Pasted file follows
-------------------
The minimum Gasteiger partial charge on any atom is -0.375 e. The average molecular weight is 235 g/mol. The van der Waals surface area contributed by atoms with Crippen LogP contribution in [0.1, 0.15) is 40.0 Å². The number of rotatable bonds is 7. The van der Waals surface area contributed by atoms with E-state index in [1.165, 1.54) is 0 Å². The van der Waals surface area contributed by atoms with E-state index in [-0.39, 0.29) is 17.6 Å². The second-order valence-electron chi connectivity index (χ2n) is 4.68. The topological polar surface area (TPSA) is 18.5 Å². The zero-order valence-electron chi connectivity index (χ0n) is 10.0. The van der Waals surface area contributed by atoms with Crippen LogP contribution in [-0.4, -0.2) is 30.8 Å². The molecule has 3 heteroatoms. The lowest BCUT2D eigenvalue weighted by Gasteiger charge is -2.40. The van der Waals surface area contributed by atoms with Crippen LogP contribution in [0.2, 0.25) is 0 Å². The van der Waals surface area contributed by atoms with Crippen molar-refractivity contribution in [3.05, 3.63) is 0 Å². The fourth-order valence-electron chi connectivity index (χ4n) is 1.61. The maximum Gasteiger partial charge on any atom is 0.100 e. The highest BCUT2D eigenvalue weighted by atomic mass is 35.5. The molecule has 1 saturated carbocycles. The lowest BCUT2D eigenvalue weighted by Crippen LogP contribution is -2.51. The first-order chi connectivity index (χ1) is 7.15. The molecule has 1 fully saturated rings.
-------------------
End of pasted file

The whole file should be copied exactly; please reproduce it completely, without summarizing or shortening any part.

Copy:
The minimum Gasteiger partial charge on any atom is -0.375 e. The average molecular weight is 235 g/mol. The van der Waals surface area contributed by atoms with Crippen LogP contribution in [0.1, 0.15) is 40.0 Å². The number of rotatable bonds is 7. The van der Waals surface area contributed by atoms with E-state index in [1.165, 1.54) is 0 Å². The van der Waals surface area contributed by atoms with E-state index in [-0.39, 0.29) is 17.6 Å². The second-order valence-electron chi connectivity index (χ2n) is 4.68. The topological polar surface area (TPSA) is 18.5 Å². The zero-order valence-electron chi connectivity index (χ0n) is 10.0. The van der Waals surface area contributed by atoms with Crippen LogP contribution in [-0.4, -0.2) is 30.8 Å². The molecule has 3 heteroatoms. The lowest BCUT2D eigenvalue weighted by Gasteiger charge is -2.40. The van der Waals surface area contributed by atoms with Crippen LogP contribution in [0.2, 0.25) is 0 Å². The van der Waals surface area contributed by atoms with Crippen molar-refractivity contribution in [3.05, 3.63) is 0 Å². The fourth-order valence-electron chi connectivity index (χ4n) is 1.61. The maximum Gasteiger partial charge on any atom is 0.100 e. The highest BCUT2D eigenvalue weighted by atomic mass is 35.5. The molecule has 1 saturated carbocycles. The lowest BCUT2D eigenvalue weighted by Crippen LogP contribution is -2.51. The first-order chi connectivity index (χ1) is 7.15. The molecule has 1 fully saturated rings.